Leftists in Jeopardy

Jonathan Lethem is a writer of enormous energy. His mind appears to be constantly ticking—digressing, racing—in a kind of writer’s fibrillation. His restless, slightly pedantic style seems to have been forged by a drive to lasso the stampede of associations provoked by nearly every thought or occurrence in his fiction.

The Daggers of Jorge Luis Borges

Jorge Luis Borges, Palermo, Sicily, 1984
Swords, daggers—weapons with a blade—retained a mysterious, talismanic significance for Borges, imbued with predetermined codes of conduct and honor. The short dagger had particular power, because it required the fighters to draw death close, in a final embrace. As a young man, in the 1920s, Borges prowled the obscure barrios of Buenos Aires, seeking the company of cuchilleros, knife fighters, who represented to him a form of authentic criollo nativism that he wished to know and absorb.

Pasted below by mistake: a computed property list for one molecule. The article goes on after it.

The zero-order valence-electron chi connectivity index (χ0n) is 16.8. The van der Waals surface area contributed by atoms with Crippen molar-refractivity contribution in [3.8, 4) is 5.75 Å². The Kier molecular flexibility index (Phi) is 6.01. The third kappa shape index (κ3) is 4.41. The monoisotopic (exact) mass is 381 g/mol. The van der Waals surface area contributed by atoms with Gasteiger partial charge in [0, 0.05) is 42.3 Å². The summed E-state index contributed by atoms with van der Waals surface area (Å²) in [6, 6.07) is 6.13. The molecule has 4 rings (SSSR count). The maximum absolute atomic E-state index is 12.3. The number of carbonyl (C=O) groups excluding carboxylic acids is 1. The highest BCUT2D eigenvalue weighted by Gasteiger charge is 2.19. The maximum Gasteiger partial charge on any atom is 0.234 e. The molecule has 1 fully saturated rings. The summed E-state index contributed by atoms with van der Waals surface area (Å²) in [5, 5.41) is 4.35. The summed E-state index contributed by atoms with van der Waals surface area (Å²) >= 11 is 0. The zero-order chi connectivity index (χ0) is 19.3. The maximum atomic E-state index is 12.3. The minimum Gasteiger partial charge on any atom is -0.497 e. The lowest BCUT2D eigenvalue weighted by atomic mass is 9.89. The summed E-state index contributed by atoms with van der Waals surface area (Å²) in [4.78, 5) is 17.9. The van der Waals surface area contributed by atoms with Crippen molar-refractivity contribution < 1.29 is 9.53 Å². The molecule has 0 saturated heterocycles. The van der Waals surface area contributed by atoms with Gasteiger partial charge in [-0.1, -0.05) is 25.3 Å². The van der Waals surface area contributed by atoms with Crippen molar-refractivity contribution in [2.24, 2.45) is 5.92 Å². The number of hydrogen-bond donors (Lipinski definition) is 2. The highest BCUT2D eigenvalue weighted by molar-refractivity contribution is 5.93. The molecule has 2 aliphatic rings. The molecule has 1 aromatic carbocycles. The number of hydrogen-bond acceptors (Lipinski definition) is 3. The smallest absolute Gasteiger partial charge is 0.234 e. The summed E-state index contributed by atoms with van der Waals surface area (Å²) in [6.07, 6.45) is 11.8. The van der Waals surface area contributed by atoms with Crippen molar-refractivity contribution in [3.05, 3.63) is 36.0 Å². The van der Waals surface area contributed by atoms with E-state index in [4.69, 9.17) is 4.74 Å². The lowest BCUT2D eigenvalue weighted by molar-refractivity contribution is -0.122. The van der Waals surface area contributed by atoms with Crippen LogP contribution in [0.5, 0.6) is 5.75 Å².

The Stunned Days of Sandy

Deirdre Galvin: Untitled (Breezy Point), Queens, November 10, 2012

In February 2013, the Museum of the City of New York sent out a broad invitation, to both amateurs and professionals, to submit images of Hurricane Sandy——photographs snapped on cell phones, film, digital cameras or whatever else happened to be at hand. Culled from these submissions is the exhibition “”Rising Waters,”” and it confirms an impression I had in the days and weeks after the storm: that still photographs and written language, both imbibed in silence, convey the spirit of the catastrophe more truthfully than moving images.

The Next Mayor?